Should schools rank?

Published: Friday, Dec. 13, 2013 11:05 a.m. CDT • Updated: Friday, Dec. 13, 2013 11:31 a.m. CDT
Bill Messerole and Steve McDermott

Should schools use class rank as an organizing system for students?

That’s the question being asked since Dowling Catholic High School in West Des Moines decided to drop class rank.

Class rank is a system that puts students in order, from highest to lowest, based on the students’ grade-point average (GPA). Class rank is mostly used by colleges to see where a student stands within his or her class academically.

Creston High School is part of two-thirds of high schools nationwide that use the class-rank system, while the last third no longer report it.

“I could see where schools have gone away from the rank system,” said Creston High School Principal Bill Messerole.


While there haven’t been incidents at CHS, a Dowling counselor described a reason for the school board’s decision to rid the Catholic school of class rank.

According to an Iowa City Press Citizen story, “Dowling seniors who have a GPA of less than 3.56 currently fall into the bottom 50 percent of their class.”

Tom Shively, Dowling’s academic counselor, said in the story, the school “had quite a number of students who had 3.2 or 3.3 GPAs, with ACT scores of 22, 23, who were being denied by state schools.”

According to National Association for College Admission Counseling, colleges that consider rank to be an important part of the admission process have dropped from 42 percent in 1993 to 19 percent in 2011.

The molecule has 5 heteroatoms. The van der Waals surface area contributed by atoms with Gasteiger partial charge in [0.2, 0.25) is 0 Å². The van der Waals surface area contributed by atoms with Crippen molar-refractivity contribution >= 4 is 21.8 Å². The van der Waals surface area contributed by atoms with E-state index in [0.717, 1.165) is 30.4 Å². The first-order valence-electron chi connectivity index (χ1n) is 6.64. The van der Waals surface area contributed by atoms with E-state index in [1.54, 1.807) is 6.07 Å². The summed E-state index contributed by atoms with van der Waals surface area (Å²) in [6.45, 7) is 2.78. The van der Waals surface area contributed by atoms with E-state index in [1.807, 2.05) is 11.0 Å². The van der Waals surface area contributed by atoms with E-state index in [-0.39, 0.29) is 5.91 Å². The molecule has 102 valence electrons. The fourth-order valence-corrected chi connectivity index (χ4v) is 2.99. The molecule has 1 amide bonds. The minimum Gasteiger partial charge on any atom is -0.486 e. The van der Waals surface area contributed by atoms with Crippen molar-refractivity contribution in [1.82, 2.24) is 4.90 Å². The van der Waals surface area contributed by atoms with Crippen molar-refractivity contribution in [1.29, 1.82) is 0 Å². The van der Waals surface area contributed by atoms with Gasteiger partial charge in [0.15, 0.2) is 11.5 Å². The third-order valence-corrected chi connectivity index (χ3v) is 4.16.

However, according to Creston Superintendent Steve McDermott, Creston may stick with class rank.

“It’s possible, as we talk about grading and grading systems,” said McDermott. “We have talked about class rank, but I don’t think any decisions are coming in the very near future. It’s part of the discussion though.”

Several Creston students agree with Dowling’s decision.

“I do agree with getting rid of it, because it almost puts students who aren’t as high up to feel bad,” said CHS junior Sidney Fry. “I think it’s just a whole bunch of numbers.”

Tiffany Scott, CHS senior, said she sees it both ways.

“It makes people feel crappy if they don’t do good enough, if they’re not in the top 10 (percent), for some people,” said Scott. “Some people work harder to try to get a higher GPA.”


There are difficulties with having class rank, while there can be difficulty with not having it, according to McDermott.

“It’s difficult to rank students that are taking various courses. Not all high school students take all the same courses,” said McDermott. “Also, colleges and universities over the years used class rank when they looked at entrance qualifications.”

Rather than using class rank, some schools use regent admission index (RAI), which combines different academic factors, and is used in exchange with rank when rank is not used.

According to the University of Iowa’s website, RAI combines ACT score or SAT equivalent, high school percentile rank, high school GPA and the number of high school courses completed in core subject areas. Each factor is multiplied by a certain number based on weight, then all are added together to get the final number.

“The class rank in a class of 30 graduating seniors is very different from a class rank of a graduating class of 300, and how do you really compare apples to apples, schools to schools? It’s difficult,” McDermott said. “Honestly, today our focus more and more is on helping individuals grow and advance rather than sorting students.”

And, colleges will still look at GPA, according to Messerole.

“It’s the type of course you take, and how well you do in those courses,” Messerole said. “GPA is still an important factor because colleges would rather see a low GPA with more rigorous coursework.”

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